Glass City reflections
Ben Konop's advice on Toledo politics goes something this: Welcome to local government, don't forget to bring your bat.
That is part of a metaphor for what the former Lucas County Commissioner describes as the "alleyway" that is Toledo politics.
"Sometimes I describe it as going to work every day with a baseball bat and going out to the alley and just seeing who gets out of there walking by the end of the day. It's pretty rough. It's rough -rougher than I had anticipated, actually," he said.
Elected in 2006 by an overwhelming majority, the 34-year-old Democrat soon found himself in the minority - even on a board of all-Democratic commissioners.
Konop said he tried to introduce transformative change to the region through consensus building in his first year as commissioner, and he didn't cast a single "no" vote against his fellow commissioners, Pete Gerken and Tina Skeldon Wozniak. He learned quickly that particular approach wouldn't bring about the region-wide change he was looking for.
The shift in strategy and his growing political independence meant he would stand alone on many issues at the county level, and he soon found himself outvoted 2-1 on a majority of proposals brought forward at county hearings.
The self-described progressive ascribes the resistance of his former colleagues to a lack of political will power that pervades local leadership circles - an attitude he hadn't expected.
"In order to really change things around here - whether it be the economy, whether it be ways to keep young people here, whether it be any important function of government - you have to be willing to change something," Konop said. "And I think the mentality of a lot of politicians is this ‘go-along-to-get-along' mentality."
However, Skeldon Wozniak said she believes there has been substantial change made in the region, citing the Huntington Center in downtown Toledo and downsizing the county by $20 million as examples where the county made progress. Commissioner Gerken was unavailable for comment.
A Toledo-area native, Konop was familiar with local politics but was surprised by how quickly many of his ideas were dismissed. His biggest bruise: an $80 million college scholarship program that was shot down without debate.
After months of researching similar programs in other cities such as Kalamazoo, Mich., and after providing the other commissioners with empirical evidence, Konop and his staff expected a different response - not necessarily a welcome embrace, but at least some deliberation.
"It was like turf battles. It was putting politics over progress basically," Konop said. "And the short-term, they may have won politically, but the long-term, they're not going to win politically and the community suffers."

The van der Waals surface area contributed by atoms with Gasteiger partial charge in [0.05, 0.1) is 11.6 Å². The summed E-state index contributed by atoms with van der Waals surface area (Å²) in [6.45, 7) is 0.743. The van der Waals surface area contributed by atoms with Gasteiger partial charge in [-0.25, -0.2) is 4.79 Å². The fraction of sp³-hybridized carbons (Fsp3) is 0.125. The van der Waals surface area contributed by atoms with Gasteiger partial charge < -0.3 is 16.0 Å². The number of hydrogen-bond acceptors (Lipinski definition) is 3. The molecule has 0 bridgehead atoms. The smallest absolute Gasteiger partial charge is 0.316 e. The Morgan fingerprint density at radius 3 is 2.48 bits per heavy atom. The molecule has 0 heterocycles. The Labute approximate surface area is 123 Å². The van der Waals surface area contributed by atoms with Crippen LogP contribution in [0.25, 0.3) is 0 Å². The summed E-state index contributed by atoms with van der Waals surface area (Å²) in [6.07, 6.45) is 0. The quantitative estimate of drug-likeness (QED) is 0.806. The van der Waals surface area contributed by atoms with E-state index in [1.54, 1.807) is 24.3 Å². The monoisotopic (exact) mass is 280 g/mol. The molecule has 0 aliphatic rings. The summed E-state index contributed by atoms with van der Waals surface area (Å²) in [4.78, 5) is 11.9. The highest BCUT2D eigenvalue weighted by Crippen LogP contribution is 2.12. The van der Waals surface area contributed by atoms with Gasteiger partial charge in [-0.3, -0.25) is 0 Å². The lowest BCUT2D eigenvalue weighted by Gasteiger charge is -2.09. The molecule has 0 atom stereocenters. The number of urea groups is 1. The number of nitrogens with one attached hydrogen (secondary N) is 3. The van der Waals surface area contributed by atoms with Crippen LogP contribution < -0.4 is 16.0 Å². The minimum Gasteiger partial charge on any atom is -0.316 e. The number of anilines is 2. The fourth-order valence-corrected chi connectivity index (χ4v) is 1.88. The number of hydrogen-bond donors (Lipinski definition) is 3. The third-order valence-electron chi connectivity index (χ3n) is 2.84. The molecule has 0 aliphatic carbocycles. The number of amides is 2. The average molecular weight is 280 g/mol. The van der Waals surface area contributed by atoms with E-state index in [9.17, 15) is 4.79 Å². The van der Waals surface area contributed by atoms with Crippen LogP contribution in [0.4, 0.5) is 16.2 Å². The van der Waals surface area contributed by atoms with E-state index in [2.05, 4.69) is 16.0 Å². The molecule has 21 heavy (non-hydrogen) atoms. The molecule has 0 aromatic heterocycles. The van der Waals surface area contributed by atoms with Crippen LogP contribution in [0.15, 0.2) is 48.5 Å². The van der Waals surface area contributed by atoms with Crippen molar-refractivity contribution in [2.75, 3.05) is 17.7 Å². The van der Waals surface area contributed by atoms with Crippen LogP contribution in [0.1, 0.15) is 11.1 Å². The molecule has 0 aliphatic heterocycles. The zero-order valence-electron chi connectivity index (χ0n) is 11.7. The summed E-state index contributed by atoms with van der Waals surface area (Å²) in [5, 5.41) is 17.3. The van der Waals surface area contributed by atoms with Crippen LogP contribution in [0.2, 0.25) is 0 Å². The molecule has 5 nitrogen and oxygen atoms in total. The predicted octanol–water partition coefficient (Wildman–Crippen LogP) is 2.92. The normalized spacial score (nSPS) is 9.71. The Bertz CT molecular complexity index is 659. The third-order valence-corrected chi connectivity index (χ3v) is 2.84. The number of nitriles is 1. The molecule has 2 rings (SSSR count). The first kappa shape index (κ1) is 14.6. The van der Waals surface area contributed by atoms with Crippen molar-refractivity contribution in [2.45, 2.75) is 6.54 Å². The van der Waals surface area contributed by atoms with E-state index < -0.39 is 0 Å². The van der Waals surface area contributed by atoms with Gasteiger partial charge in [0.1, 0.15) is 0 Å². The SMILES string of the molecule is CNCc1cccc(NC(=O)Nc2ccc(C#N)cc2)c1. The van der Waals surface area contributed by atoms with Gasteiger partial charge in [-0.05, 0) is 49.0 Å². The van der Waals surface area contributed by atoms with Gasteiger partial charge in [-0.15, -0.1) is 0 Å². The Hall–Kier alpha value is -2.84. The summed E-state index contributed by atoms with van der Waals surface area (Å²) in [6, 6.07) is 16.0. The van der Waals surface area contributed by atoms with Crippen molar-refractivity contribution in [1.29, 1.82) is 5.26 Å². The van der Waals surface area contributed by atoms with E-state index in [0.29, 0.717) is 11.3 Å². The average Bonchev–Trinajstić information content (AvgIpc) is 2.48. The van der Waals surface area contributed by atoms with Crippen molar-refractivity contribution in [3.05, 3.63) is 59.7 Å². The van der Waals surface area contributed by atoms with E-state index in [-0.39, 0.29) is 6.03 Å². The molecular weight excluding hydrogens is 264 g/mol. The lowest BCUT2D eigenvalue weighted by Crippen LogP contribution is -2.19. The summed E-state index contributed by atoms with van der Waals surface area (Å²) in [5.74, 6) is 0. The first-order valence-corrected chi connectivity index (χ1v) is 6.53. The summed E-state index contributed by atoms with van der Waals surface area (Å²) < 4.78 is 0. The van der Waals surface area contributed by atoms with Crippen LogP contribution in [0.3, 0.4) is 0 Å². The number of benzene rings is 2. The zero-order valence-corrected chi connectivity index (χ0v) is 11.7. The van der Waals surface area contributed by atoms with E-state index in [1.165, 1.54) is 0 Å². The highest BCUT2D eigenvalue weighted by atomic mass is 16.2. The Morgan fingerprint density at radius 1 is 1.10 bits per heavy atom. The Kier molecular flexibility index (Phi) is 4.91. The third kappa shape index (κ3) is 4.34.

For someone who has lived, worked and studied in places such as Oxford, England, Washington, D.C. and Atlanta, Ga., the city of Toledo is lacking a political frame of reference based on other communities - something that keeps it from catching up to other cities in terms of economic development.
According to Konop, the majority of politicians involved in local politics have not lived outside the Toledo area, and that trend perpetuates an inward-looking mindset.
Konop said, unlike his former colleagues, his experiences in other cities exposed him to new ideas on governance and many of his proposals were based on his knowledge of other urban communities.
"Part of it is that I have a different perspective from that, and not many of these people in office have that perspective," he said. "They're waiting for things to come in their laps, and they don't have the background of living elsewhere also."
For Konop, four years of working at One Government Center, a high-rise office building in downtown Toledo that houses many municipal departments, made it apparent to him that Toledo's problems stem from a systematic lack of urgency among local politicians. And that complacence, according to Konop, does nothing to steer the city away from the edge of economic devastation.
"The problem is we're so far behind other communities in the country, we need to make up ground. Not only do we have to be defensive and not lose things, but we have to actually be on the offensive. And there's just so little of that going on, and it's just so shocking to me."
Trapped in the 20th century
In Konop's opinion, Toledo is stuck in the 1950s. Not the Pleasantville, Elvis and 15-cent hamburger 1950s, but more of the factory-town, one-industry economy 1950s.
Konop said the idea that Toledo's economic vibrancy rests in attracting one or two factories that bring upwards of 10,000 manufacturing jobs is incongruous to the realities of the global economy.
"The idea that you can just walk out of high school now and have a solid middle class existence is not accurate -it's just not realistic anymore," he said. "I don't think we've evolved in terms of leadership in the community - I don't think we've evolved out of that mindset."
Konop is quick to assure he is a firm believer in manufacturing, but he thinks it's time Toledo shifts its focus to developing a knowledge-based economy.
According to 2007 U.S. Census reports, Toledo's manufacturing-to-education ratio in terms of business done is 339 to 1, whereas Columbus, Ohio and Ann Arbor, Mich., record 137-to-1 and 123-to-1 ratios, respectively, in the same category.
Though he thinks a strong manufacturing sector is part of the solution to Toledo's economic woes, Konop said closing the gap on educational attainment in the area is where he would start -and where he has tried to start.
"You want to make sure people have avenues to pursue education, where it's affordable and encouraged," he said. "But I don't think anyone in government is going to come up with some amazing project that's going to employ 20,000 people and raise the standard of living for all Toledoans."123
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